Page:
What about NOW?
Ever felt annoyed hearing the person on the subway or at the table next to you say this into their cell phone? Ultimately, talking on cell phones in public places has become a shunned activity, but I’ve always wondered why this is so annoying to us?
In pondering this question, I’ve come up with two possible explanations:
The first is that we can’t hear the whole conversation. When people talk in public, we eavesdrop, even if not intentionally. We hear the statement and the response — all is well. When someone is talking into a cell phone, it creates a mental hole in the conversation. Mental holes are things that draw our attention and so even when we don’t want to, our brain continues to seek answers to questions that we will never be answered. This makes it very hard for us to ignore and pay attention to something else. Moreover, at random times, some person next to you starts saying something to no one in particular, drawing our attention only to see a blue light blinking from their ear. As one of my friends told me, it’s getting a lot harder to tell the mentally ill from the normal people in San Francisco, since someone talking agitatedly to themselves may just be talking into a bluetooth headset.
The second is that it creates artificial entries into an environment that break the illusion of connectedness and solidarity that groups of people otherwise have. I think this is a minor effect compared to the first, and perhaps is related to it. We don’t feel like we belong in the conversation or are being excluded. It starts to break the group up and we don’t like this intrusion into our space.
There are analogies to this in the business or relationship world. If our interactions with them feel as though we are talking to no one in particular or are posing questions by our actions that are never resolved, we not only don’t connect to our customers, we disenfranchise them.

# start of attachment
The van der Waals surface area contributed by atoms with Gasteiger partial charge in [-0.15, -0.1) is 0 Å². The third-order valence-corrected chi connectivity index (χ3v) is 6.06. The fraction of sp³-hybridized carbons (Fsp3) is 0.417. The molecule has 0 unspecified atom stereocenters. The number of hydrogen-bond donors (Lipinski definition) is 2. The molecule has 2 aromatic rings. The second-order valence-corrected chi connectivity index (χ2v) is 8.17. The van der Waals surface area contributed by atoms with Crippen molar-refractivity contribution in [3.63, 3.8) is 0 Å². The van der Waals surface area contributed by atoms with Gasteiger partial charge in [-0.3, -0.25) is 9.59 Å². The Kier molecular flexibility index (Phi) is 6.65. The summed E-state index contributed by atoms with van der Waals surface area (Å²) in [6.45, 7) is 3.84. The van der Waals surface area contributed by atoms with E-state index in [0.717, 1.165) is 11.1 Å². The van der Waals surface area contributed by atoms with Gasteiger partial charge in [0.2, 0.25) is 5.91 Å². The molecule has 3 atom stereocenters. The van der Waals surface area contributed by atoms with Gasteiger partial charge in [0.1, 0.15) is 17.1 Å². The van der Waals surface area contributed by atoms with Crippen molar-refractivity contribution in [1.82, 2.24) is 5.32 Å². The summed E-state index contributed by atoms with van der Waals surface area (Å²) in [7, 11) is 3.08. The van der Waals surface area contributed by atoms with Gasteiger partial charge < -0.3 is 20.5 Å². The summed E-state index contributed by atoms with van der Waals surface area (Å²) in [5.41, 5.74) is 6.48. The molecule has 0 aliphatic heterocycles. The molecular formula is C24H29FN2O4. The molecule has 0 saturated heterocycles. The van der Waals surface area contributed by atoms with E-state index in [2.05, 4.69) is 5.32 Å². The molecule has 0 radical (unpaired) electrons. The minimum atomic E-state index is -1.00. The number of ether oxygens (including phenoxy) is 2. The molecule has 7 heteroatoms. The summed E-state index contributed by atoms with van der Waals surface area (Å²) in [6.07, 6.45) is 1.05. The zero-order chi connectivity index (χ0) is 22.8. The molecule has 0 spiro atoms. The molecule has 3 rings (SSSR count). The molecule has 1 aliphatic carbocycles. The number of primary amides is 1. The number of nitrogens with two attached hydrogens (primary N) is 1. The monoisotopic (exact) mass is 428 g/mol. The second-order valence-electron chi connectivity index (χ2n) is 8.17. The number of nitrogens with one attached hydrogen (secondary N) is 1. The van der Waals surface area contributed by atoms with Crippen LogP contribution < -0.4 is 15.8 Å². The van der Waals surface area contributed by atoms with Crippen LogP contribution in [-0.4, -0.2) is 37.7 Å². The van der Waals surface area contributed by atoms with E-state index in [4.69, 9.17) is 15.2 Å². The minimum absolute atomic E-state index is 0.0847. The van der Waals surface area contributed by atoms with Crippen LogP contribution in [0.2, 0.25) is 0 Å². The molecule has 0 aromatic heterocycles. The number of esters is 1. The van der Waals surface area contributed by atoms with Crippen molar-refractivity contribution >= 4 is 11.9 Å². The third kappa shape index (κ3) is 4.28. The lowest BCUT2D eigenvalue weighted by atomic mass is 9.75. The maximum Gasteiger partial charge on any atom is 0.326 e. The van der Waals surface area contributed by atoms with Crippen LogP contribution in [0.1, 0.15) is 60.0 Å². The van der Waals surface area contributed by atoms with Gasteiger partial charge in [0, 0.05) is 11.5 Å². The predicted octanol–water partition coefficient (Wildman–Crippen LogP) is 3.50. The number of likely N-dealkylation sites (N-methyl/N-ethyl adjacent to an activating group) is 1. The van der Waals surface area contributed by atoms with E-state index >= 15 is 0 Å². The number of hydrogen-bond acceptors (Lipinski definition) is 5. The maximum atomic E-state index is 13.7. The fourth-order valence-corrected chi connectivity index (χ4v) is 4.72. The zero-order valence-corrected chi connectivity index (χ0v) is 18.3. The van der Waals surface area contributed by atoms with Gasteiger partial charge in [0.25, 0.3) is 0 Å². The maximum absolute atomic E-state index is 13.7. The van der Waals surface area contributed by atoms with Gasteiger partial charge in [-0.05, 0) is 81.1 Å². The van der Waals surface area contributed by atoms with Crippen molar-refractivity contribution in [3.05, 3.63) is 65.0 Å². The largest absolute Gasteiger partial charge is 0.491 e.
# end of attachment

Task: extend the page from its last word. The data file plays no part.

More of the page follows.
Perhaps there are other reasons why this is annoying, I’d be interested in your feedback. If you have ideas, leave a comment below.
Interesting post as always. There was an opinion piece in today’s WSJ also addressing this issue: http://online.wsj.com/article/SB10001424052748704152804574627960532587996.html
That is another good article. thanks for the reference Chad.
Anything (ringtone or talking) that’s louder than the average conversation level in the area or group, gets noticed. People talk as loud as the handset sounds to them, and by covering their ear, they can’t blend that volume into the local level.
For bluetoothers who walk along, we don’t know they’re on the conversation. However, since they don’t have a physical person to talk to, they don’t define or defend their “conversation space”. If someone wanders into that space (any point close to or within eyeshot of the bluetoother), they expect any talking will be directed at them. Perhaps a holographic simile of the remote caller floating in proximity face to face with the bluetoother, would alert everyone to stand clear of that conversation space, since it’s taken. (Patent pending)
Very good observation. We tend to mirror others volume and manner when we communicate with them, only in this case there is only one party, and each party is in a different social context.
Your comment also reminded me of an earlier post as well. For what it’s worth, http://blog.brinkofchaos.com/2009/12/thoughts/frustrating-your-own-goals/